How an American war hero was convinced by an embedded Australian journalist it was a ‘rational idea’ to save his platoon by single-handedly taking on a house full of ‘suicidal jihadists’
- Former Sargeant David Bellavia took on a house full of ‘suicidal jihadists’
- War correspondent Michael Ware encouraged him to attack the group
- Sgt Bellavia single-handedly saved his platoon during the 2004 assault
- He became the first surviving Medal of Honour recipient on Tuesday
- President Donald Trump recognised his bravery in a White House ceremony
News Corp reporter Michael Ware (pictured) encouraged Bellavia to return to the home to take on the jihadists in 2004
An American war hero who was recently awarded the nation’s highest military honour credits an embedded Australian journalist for his bravery.
Former Staff Sargeant David Bellavia single-handedly took on a house full of ‘suicidal jihadists’ in the Battle of Fallujah in Iraq in 2004.
He became the first surviving Medal of Honour recipient on Tuesday when US President Donald Trump recognised his bravery in a White House ceremony.
Sgt Bellavia, now 43, was leading a squad in support of Operation Phantom Fury in November 2004.
After helping his platoon escape fire, he entered a house and killed at least four insurgents who were firing rocket-propelled grenades, the White House said.
Sgt Bellavia acknowledged the persistence of former News Corp Australia reporter Michael Ware, who encouraged him to re-enter a jihadist hideout to save his platoon.
President Trump (right) awarded the Medal of Honor to former Army Staff Sgt. David Bellavia, 43, of Buffalo, New York
Ware (left) followed Sgt Bellavia into the home with his camera and became the only eyewitness, eventually using the footage to create his award winning Netflix film Only The Dead
‘I looked at Michael Ware and I needed someone to just give me some confidence, some ability that I could do (it),’ Sgt Bellavia said.
‘At that point in my life a guy from Australia, who I literally didn’t want anything to do with, an embedded reporter, that embedded reporter gave me a lot of confidence that this was a very rational idea.’
Ware followed Sgt Bellavia into the home with his camera and became the only eyewitness of his bravery, eventually using the footage to create his award winning Netflix film Only The Dead.
Bellavia is seen above during his military service
Sgt Bellavia said he initially considered Ware a nuisance, and said he had no interest in working with journalists on the battlefield.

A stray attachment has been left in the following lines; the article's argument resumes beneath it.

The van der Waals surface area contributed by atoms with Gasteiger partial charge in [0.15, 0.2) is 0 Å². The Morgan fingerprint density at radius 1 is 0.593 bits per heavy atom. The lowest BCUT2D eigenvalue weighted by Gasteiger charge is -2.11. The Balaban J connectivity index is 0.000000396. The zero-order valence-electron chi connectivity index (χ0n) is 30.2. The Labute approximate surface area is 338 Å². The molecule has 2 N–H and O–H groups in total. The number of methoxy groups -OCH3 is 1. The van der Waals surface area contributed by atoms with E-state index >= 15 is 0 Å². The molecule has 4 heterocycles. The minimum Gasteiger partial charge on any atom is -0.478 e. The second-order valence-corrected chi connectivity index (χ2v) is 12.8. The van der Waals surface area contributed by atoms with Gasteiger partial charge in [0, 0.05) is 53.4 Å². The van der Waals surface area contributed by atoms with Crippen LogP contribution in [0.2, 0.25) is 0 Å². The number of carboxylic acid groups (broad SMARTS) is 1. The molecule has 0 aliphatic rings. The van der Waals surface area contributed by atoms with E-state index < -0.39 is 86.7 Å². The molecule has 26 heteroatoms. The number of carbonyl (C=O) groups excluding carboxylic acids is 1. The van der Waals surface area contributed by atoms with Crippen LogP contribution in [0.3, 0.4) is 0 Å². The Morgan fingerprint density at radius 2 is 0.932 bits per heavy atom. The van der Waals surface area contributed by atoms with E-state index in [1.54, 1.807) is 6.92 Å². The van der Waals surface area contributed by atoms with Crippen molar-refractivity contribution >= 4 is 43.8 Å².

He said he didn’t want to feel like he had to ‘babysit’ a journalist, but by the end of the trip, the pair had a mutual respect for one another and their roles in the war.
‘I learnt a great deal of respect of the role that journalists have on the battlefield. Without them, men and women who do this job, Americans will not know what we do, it would go unremarked.
‘Our families would never know, our citizens would never know the sacrifice. I’m awful grateful for Michael Ware’s body of work and what he represents.’
President Trump told a room full of supporters at the White House Sgt Bellavia’s squad was tasked with clearing 12 houses, and on the 10th house, insurgents opened fire, wounding multiple soldiers.
‘Bleeding and badly wounded, David single-handedly defeated the forces who had attacked his unit and would have killed them all had it not been for the bravery of David,’ Trump said.
The president and Sgt Bellavia seen walking to the East Room of the White House for the presentation ceremony
Bellavia is seen second from left with soldiers during his service in Iraq
Bellavia, who left the Army in 2005, has been awarded the Silver Star, the Bronze Star and the New York State Conspicuous Service Cross
HOW STAFF SGT. DAVID BELLAVIA SINGLE-HANDEDLY SAVED THE LIVES OF HIS SQUAD IN FALLUJAH
Soldiers of 1st Platoon, Alpha Company, enter and clear a building during heavy fighting in the Askari District of northeastern Fallujah on November 9, 2004
On November 10, 2004, Staff Sgt. David G. Bellavia was tasked with leading his squad in an effort to clear a block of 12 buildings in support of Operation Phantom Fury in Fallujah, Iraq.
It was believed that at least six armed insurgents had taken shelter on this block.
After finding nothing in the first nine buildings, Bellavia’s platoon moved into the tenth compound, where they immediately came under fire from the front hallway.
Two insurgents armed with machine guns sprung an ambush on the squad as they waited under a stairwell.
The map of the compound shows how Bellavia freed his trapped men by risking his life and pushing back heavily armed insurgents
He killed four insurgents and seriously wounded one other during that fateful night, according to the military
Other insurgents opened fire from an adjacent window. With gunfire coming from two directions, the soldiers were trapped.
Enemy gunfire resulted in three soldiers being wounded. They needed to be quickly evacuated so they could get treatment.
That’s when Bellavia grabbed an M249 squad automatic weapon and barged an adjacent room, holding the trigger down and forcing the enemy to retreat into a kitchen.
This allowed his soldiers to move into the street.
Bellavia then moved deeper into the house and killed an insurgent armed with a rocket-propelled grenade launcher just before he was about to shoot at his platoon.
Another insurgent shot Bellavia and wounded him before fleeing into the kitchen.
Bellavia and another soldier exchanged gunfire with the insurgent in the kitchen.
As the soldier ran low on ammunition, Bellavia ordered him to leave and come back with an M16 rifle and a shotgun.
Bellavia then killed the insurgent in the kitchen and two others while seriously wounding another, single-handedly saving the lives of an entire squad.